Figure 3.2: The first Brillouin zone of the relaxed silicon lattice is shown.
The valley positions and high symmetry points are shown as well.
Figure 3.3: The silicon band structure calculated by the pseudopotential
method (CB is the conduction band, and VB is the valence band) is described.
The VB edges are located exactly at the Γ-point and the minimum of the
lowest CB lies on the symmetry Δ line close to the X-point. The lowest two
CBs degenerate exactly at the X-point.
Figure 3.4: Left: constant energy surface of unstrained silicon (six-fold
degeneracy) is shown, right: conduction band splitting under shear tensile
strain on (001) plane is shown. The red (green) color-fill signifies high (low)
Center of the Brillouin zone (k space origin)
Middle of square faces
Middle of hexagonal faces
Middle of edge shared by two hexagons
Middle of edge shared by a hexagons and a
Middle of edge shared by two hexagons and a
Directed from Γ to X
Directed from Γ to L
Directed from Γ to K
Table 3.1: The symmetry points of the first Brillouin zone in silicon are
listed according to Figure 3.2 are listed.
The first Brillouin zone is defined as the primitive cell in the reciprocal lattice.
In silicon, the first Brillouin zone has a shape of a truncated octahedron
(c.f. Figure 3.2), and is characterized by eight hexagonal faces and six
square faces. The conduction band (CB) edge is located near the zone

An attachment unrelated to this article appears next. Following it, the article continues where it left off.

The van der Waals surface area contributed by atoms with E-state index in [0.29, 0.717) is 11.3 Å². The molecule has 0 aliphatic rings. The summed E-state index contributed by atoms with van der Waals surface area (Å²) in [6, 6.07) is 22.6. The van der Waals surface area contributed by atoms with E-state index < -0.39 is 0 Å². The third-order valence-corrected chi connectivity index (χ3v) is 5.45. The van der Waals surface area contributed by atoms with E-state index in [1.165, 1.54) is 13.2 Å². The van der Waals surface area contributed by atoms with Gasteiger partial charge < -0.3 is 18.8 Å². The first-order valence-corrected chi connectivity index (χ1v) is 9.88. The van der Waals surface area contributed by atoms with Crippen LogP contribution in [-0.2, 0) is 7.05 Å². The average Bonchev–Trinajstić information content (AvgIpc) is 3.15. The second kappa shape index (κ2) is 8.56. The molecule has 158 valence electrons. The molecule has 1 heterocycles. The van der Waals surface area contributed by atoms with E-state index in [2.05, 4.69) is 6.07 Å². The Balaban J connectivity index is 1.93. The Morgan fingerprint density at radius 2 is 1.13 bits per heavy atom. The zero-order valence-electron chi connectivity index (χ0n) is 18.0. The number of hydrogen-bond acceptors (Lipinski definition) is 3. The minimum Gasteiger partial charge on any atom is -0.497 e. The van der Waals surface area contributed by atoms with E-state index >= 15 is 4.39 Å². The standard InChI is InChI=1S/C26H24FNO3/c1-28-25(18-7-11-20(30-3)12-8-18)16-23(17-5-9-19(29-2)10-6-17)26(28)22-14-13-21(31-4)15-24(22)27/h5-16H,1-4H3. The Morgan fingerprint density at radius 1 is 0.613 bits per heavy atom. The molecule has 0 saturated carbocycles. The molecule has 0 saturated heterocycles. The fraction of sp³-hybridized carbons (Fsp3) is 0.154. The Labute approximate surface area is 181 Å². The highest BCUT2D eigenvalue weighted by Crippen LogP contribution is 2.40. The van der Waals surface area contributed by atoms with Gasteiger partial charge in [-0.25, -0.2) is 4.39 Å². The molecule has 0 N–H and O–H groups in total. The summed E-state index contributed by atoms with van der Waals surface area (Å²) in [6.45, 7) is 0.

boundary X points along the Δ symmetry lines. The corresponding symmetry
points and directions are tabulated in Table 3.1. The valence bands (VB)
contain the last filled energy levels at T=0K, whereas the conduction
bands are empty. The band gap Egap separates the CB from the VB. The
band structure is usually visualized by plotting En(k) along symmetry
The general band structure of unstrained silicon can be sketched as in
Figure 3.3. The principal conduction band CB minima are located along the ,
, and  directions at a distance of about 85% from the Γ-point to the
X-points (or equivalently, 15% from the X-point to the Γ-point). The energy of
the two lowest CBs are degenerate at the X-points. Close to the CB edge, the
band structure can be approximated by constant ellipsoidal energy surfaces
(c.f. Figure 3.4 left) and a parabolic energy dispersion [140, 141]. The
semi-axes of the ellipse show the direction of the longitudinal ml and the
transversal electron mass mt. The six-fold degeneracy of the valleys arise due to
the symmetry of the lattice along the , , and  directions.
The electrons occupy all of these 3 pairs equally, making the transport
3.2.2 Strained Silicon
The application of stress modifies the various symmetry properties, causes a
change in the band structure, and thus modifies the effective mass which leads to
the mobility enhancement . Th values of ml and mt change under the
influence of shear strain . The shear strain also induces a shift in the energy
levels of the conduction band and the valence band . This energy shift can be
calculated by using the deformation potential theory . The six-fold degenerate
Δ6 valleys in silicon are split into a two-fold degenerate Δ2 valley pair along 
direction, and a four-fold degenerate Δ4 valley pair located along the
other two axes. Strain results in lowering (increasing) energy of the Δ2
(Δ4) valley pair(s) [72, 143, 141]. Under this condition, the electron
population of the Δ2 (Δ4) valley pair(s) is increased (decreased), c.f.